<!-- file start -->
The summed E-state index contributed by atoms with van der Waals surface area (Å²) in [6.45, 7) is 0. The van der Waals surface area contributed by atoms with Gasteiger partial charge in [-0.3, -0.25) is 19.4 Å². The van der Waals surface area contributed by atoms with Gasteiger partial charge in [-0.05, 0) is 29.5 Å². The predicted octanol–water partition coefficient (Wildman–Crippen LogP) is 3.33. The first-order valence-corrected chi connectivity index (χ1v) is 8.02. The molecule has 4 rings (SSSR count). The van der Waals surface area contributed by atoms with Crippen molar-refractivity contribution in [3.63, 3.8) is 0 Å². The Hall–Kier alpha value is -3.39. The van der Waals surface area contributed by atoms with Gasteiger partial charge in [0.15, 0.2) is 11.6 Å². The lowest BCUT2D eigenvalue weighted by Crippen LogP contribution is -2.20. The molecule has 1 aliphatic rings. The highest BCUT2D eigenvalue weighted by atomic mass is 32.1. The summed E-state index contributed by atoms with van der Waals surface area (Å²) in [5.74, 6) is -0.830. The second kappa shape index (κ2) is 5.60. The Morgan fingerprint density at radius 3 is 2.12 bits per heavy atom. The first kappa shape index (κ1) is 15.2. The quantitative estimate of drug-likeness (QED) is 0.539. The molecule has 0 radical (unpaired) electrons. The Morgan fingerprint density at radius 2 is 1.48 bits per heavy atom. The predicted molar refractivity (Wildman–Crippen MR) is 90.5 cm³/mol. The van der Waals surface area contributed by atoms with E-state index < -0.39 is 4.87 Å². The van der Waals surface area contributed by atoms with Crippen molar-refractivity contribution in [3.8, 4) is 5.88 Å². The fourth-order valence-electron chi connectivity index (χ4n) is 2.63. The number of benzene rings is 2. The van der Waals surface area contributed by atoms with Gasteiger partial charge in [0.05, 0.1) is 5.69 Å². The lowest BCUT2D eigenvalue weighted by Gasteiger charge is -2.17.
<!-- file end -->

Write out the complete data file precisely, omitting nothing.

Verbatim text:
The summed E-state index contributed by atoms with van der Waals surface area (Å²) in [6.45, 7) is 0. The van der Waals surface area contributed by atoms with Gasteiger partial charge in [-0.3, -0.25) is 19.4 Å². The van der Waals surface area contributed by atoms with Gasteiger partial charge in [-0.05, 0) is 29.5 Å². The predicted octanol–water partition coefficient (Wildman–Crippen LogP) is 3.33. The first-order valence-corrected chi connectivity index (χ1v) is 8.02. The molecule has 4 rings (SSSR count). The van der Waals surface area contributed by atoms with Crippen molar-refractivity contribution in [3.63, 3.8) is 0 Å². The Hall–Kier alpha value is -3.39. The van der Waals surface area contributed by atoms with Gasteiger partial charge in [0.15, 0.2) is 11.6 Å². The lowest BCUT2D eigenvalue weighted by Crippen LogP contribution is -2.20. The molecule has 1 aliphatic rings. The highest BCUT2D eigenvalue weighted by atomic mass is 32.1. The summed E-state index contributed by atoms with van der Waals surface area (Å²) in [5.74, 6) is -0.830. The second kappa shape index (κ2) is 5.60. The Morgan fingerprint density at radius 3 is 2.12 bits per heavy atom. The first kappa shape index (κ1) is 15.2. The quantitative estimate of drug-likeness (QED) is 0.539. The molecule has 0 radical (unpaired) electrons. The Morgan fingerprint density at radius 2 is 1.48 bits per heavy atom. The predicted molar refractivity (Wildman–Crippen MR) is 90.5 cm³/mol. The van der Waals surface area contributed by atoms with E-state index < -0.39 is 4.87 Å². The van der Waals surface area contributed by atoms with Crippen molar-refractivity contribution in [3.8, 4) is 5.88 Å². The fourth-order valence-electron chi connectivity index (χ4n) is 2.63. The number of benzene rings is 2. The van der Waals surface area contributed by atoms with Gasteiger partial charge in [0.05, 0.1) is 5.69 Å². The lowest BCUT2D eigenvalue weighted by Gasteiger charge is -2.17.